The world's most in-depth and scientific reviews of outdoor gear

NiteRider Pro 1800 Review

Top Pick Award
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Price:  $350 List | Check Price at Amazon
Pros:  Great beam distance and quality, lasts five hours in high mode.
Cons:  Very heavy, expensive and time-consuming to install and remove.
Manufacturer:   NiteRider
By Chris McNamara ⋅ Founder and Editor-in-Chief  ⋅  Jun 28, 2014
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#1 of 18
  • Brightness - 40% 10
  • Beam Quality - 25% 10
  • Battery Life - 20% 5
  • Portability - 15% 1

Our Verdict

The NiteRider Pro 1800 is the highest scoring bike light we've tested. We give it a 10 out of 10 for its beam pattern and brightness. It had the evenest beam and by far the greatest maximum distance (a whopping 172 meters) of all 20 lights tested. This is our favorite light for mountain biking, since the brightness and battery life make it unmatched for long trail rides. Unfortunately, its large size, heavyweight and time consuming installation, make it ill-suited to commuting unless you really need a super bright light for safety, or have an unusually long commute. For most commuting situations, our testers in four U.S. cities much preferred a more compact lights with integrated batteries. But, if you wants a powerful light that rivals some car headlights, look no further.

If you're looking for more of a balance between a powerful light that is still easy to remove, charge and is much less expensive, we recommend the Cygolite Expilion 800, our Editors' Choice award winner.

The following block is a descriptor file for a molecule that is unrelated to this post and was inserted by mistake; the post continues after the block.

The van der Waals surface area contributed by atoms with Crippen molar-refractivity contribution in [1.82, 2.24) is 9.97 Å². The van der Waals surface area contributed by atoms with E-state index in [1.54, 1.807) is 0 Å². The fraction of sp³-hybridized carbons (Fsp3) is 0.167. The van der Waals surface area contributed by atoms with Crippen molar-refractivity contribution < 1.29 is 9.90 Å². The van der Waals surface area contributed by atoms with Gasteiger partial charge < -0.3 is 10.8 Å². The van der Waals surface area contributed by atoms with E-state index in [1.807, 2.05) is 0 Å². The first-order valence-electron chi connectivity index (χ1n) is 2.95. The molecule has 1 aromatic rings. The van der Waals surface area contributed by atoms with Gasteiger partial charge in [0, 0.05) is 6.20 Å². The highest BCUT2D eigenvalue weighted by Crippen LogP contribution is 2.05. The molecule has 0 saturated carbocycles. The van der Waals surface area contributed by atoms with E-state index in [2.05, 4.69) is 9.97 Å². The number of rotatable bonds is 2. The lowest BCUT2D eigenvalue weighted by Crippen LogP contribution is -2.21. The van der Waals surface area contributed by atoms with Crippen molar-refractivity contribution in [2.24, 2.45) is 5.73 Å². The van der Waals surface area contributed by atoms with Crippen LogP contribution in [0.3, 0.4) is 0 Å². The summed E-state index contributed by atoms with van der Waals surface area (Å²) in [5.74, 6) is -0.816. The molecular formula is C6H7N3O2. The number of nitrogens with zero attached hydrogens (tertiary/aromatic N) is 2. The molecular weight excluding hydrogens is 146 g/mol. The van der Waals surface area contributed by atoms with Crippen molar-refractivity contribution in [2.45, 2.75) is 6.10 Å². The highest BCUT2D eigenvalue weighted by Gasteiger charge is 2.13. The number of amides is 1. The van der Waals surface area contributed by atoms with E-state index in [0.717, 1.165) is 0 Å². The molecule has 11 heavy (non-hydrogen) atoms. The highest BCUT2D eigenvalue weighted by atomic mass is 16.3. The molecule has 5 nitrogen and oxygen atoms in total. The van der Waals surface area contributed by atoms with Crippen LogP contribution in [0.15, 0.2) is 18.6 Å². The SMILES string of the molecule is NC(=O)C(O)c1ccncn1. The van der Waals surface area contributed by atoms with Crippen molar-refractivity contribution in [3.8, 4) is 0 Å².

Compare to Similar Products

Our Analysis and Test Results

Performance Comparison


Beam Diameter and Pattern

NiteRider Pro 1800
Cygolite Expilion 800

This light has the second widest beam and likely the most even beam pattern of all lights tested. It is phenomenal for trail finding. The photos below compare the Pro 1800 (left) to the Expilion 800. The Expilion 800 was the clear winner for commuting lights, but the 1800 clearly is much more powerful and has a more even beam pattern.


Beam Distance Photos

NiteRider Pro 1800
Cygolite Expilion 800

As you can see in the table above, this is the brightest light we tested. It has a maximum beam distance of 172 meters. It is roughly twice as bright as the average light tested. See the images below to compare beam distance and beam pattern. While the Expilion 800 shined almost as far, you can see in the photo below that at that distance it didn't illuminate the path nearly as brightly as the Pro 1800.


This is by far the largest and heaviest bike light we tested. It weighs a whopping 17.9 ounces and including the external battery, takes up nearly 22 cubic inches.

Installing this light requires mounting the battery onto your frame with Velcro strips, screwing on the handlebar mount, attaching the light, and attaching and securing the battery cables that run to the light. This process can take a couple of minutes. In comparison, most handlebar lights with integrated batteries go on and off in less than 10 seconds. For mountain biking, the Pro 1800's installation is not as big an issue — the superior bream quality and brightness is worth the effort.

Chris McNamara